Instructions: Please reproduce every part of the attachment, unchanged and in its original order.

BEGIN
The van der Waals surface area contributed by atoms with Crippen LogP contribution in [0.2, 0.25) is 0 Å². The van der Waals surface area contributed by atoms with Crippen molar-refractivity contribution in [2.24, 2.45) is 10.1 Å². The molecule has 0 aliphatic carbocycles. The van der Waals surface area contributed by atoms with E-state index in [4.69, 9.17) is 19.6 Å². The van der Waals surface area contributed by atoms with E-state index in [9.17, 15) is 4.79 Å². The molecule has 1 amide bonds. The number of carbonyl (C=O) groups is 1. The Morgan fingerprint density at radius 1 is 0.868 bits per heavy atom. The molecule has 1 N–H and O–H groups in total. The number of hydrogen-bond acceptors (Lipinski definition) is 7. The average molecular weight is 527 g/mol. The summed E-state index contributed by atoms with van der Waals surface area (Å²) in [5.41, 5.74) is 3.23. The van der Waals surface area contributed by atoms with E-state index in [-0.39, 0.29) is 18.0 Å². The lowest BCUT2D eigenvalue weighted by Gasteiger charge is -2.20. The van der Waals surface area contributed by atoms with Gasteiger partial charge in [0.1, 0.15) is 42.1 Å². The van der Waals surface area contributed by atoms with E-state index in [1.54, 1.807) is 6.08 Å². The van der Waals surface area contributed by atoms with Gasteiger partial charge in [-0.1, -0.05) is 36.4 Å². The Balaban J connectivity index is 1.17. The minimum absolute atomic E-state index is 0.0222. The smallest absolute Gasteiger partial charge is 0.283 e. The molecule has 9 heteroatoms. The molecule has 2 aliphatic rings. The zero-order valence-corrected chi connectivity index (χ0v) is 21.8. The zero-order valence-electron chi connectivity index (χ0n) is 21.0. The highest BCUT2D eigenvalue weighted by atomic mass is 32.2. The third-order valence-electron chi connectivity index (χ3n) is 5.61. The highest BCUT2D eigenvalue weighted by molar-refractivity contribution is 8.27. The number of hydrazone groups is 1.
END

The van der Waals surface area contributed by atoms with Crippen LogP contribution in [0.2, 0.25) is 0 Å². The van der Waals surface area contributed by atoms with Crippen molar-refractivity contribution in [2.24, 2.45) is 10.1 Å². The molecule has 0 aliphatic carbocycles. The van der Waals surface area contributed by atoms with E-state index in [4.69, 9.17) is 19.6 Å². The van der Waals surface area contributed by atoms with E-state index in [9.17, 15) is 4.79 Å². The molecule has 1 amide bonds. The number of carbonyl (C=O) groups is 1. The Morgan fingerprint density at radius 1 is 0.868 bits per heavy atom. The molecule has 1 N–H and O–H groups in total. The number of hydrogen-bond acceptors (Lipinski definition) is 7. The average molecular weight is 527 g/mol. The summed E-state index contributed by atoms with van der Waals surface area (Å²) in [5.41, 5.74) is 3.23. The van der Waals surface area contributed by atoms with E-state index in [-0.39, 0.29) is 18.0 Å². The lowest BCUT2D eigenvalue weighted by Gasteiger charge is -2.20. The van der Waals surface area contributed by atoms with Gasteiger partial charge in [0.1, 0.15) is 42.1 Å². The van der Waals surface area contributed by atoms with E-state index in [1.54, 1.807) is 6.08 Å². The van der Waals surface area contributed by atoms with Gasteiger partial charge in [-0.1, -0.05) is 36.4 Å². The Balaban J connectivity index is 1.17. The minimum absolute atomic E-state index is 0.0222. The smallest absolute Gasteiger partial charge is 0.283 e. The molecule has 9 heteroatoms. The molecule has 2 aliphatic rings. The zero-order valence-corrected chi connectivity index (χ0v) is 21.8. The zero-order valence-electron chi connectivity index (χ0n) is 21.0. The highest BCUT2D eigenvalue weighted by atomic mass is 32.2. The third-order valence-electron chi connectivity index (χ3n) is 5.61. The highest BCUT2D eigenvalue weighted by molar-refractivity contribution is 8.27. The number of hydrazone groups is 1.